Editor's note: Over the next several days leading up to the Sharks' next game on Feb. 27, we'll count down eight questions facing the team as it gets set to start the stretch run.
Question 4 – Will the Sharks be active at the trade deadline?
The NHL’s March 5 trade deadline is just 11 days after the Olympic roster freeze ends on Feb. 23.
Don’t expect any major moves from the San Jose Sharks, who are a virtual lock to make it to the postseason, could still make a run at the Pacific Division title with a little luck, and will be getting some key players back for the stretch run.
In a conversation just before the Olympic break when asked about the approaching deadline, general manager Doug Wilson pointed to the numerous Sharks that are ready to return from injury, including Logan Couture and Raffi Torres, who has yet to make his season debut. Adam Burish played his first two games of the season just before the break, so he’ll still be finding his legs when the season resumes on Feb. 27 in Philadelphia, too.
They aren't technically trade deadline acquisitions, of course, but they all know what is expected of them and have knowledge of how to play the Sharks' system.
“On paper, when you add people that you don’t know, you hope that it works. But when you add people that have had playing time together, you know that it works,” Wilson said. “You just hope they’re healthy enough to do it.”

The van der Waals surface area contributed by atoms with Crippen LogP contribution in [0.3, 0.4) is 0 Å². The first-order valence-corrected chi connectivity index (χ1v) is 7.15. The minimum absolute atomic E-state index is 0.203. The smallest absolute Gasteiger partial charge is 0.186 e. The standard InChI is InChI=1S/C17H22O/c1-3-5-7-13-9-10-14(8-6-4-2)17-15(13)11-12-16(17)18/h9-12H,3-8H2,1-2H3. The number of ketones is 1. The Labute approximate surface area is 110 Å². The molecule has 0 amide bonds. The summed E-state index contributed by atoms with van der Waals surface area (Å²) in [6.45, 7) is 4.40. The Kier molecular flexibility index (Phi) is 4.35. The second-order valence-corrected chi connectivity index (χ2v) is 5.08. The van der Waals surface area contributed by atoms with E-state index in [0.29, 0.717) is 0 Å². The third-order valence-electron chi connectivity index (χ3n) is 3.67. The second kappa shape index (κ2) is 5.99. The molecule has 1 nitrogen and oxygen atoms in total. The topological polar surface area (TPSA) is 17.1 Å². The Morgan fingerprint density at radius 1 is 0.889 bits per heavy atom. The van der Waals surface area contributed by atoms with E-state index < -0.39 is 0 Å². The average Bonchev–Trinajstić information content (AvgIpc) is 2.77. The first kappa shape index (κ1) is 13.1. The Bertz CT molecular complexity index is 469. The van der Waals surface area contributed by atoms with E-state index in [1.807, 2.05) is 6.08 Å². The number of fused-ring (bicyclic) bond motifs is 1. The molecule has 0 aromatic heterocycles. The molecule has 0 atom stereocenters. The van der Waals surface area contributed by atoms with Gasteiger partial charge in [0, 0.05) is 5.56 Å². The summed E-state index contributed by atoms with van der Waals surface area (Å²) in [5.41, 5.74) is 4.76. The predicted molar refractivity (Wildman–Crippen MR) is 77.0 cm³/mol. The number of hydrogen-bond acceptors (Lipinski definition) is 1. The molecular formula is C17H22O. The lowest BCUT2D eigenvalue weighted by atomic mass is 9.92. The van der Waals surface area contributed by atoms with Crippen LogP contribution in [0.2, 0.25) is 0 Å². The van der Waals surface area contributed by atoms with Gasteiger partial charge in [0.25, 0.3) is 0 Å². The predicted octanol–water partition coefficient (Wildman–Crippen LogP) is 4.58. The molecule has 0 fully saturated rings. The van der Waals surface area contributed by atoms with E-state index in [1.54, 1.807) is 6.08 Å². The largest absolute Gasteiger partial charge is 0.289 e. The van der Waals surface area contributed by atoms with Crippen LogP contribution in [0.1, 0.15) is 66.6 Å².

In addition to the players coming back, the salary cap also makes things difficult for the Sharks to make any major additions. According to Capgeek.com, the Sharks will be nearly $1 million over the $64.3 million limit when Couture and Torres are activated from long term injured reserve, assuming Bracken Kearns gets reassigned. It has yet to be seen how the team will make itself cap-compliant.
Unless they shed a major salary such as, say, Marty Havlat’s $5 million cap hit, the Sharks won’t be able to bring anyone in without losing dollars elsewhere.
Wilson doesn’t seem concerned, though, and is looking forward to seeing his team completely healthy (with the exception of Tomas Hertl, who has not started skating yet). He also doesn't seem too eager to surrender any prospects or draft picks for a short term rental. The Sharks have their own first round pick and two second rounders in the 2014 draft.
“We’re still in refresh/reset,” Wilson said, repeating a term he coined at last year’s deadline.
“We’re in the phase where, yes, we’re trying to win. We think our team, when it’s all healthy, is as good as anybody. We haven’t had the luxury of seeing it all together, but you’ve got to project at some point.
“Are we going to use our young assets when we’re two-thirds of the way through a reset/refresh? Unlikely. I never say never, but, unlikely.”
Wilson’s stress level approaching the deadline is likely much lower this year than last. In the middle of the shortened 2013 season, the Sharks looked like a stale team in sharp decline. They were still in playoff position in the days leading up to the deadline thanks to their scorching start, but they simply couldn’t score goals.
Wilson wouldn’t have been blamed if he decided to trade one or several of the team’s franchise players, with an eye on building towards the future. Instead, he helped change the team’s identity by sending out some slower players and bringing in Torres, adding Scott Hannan for some depth on defense, and even stockpiling some draft picks in the process.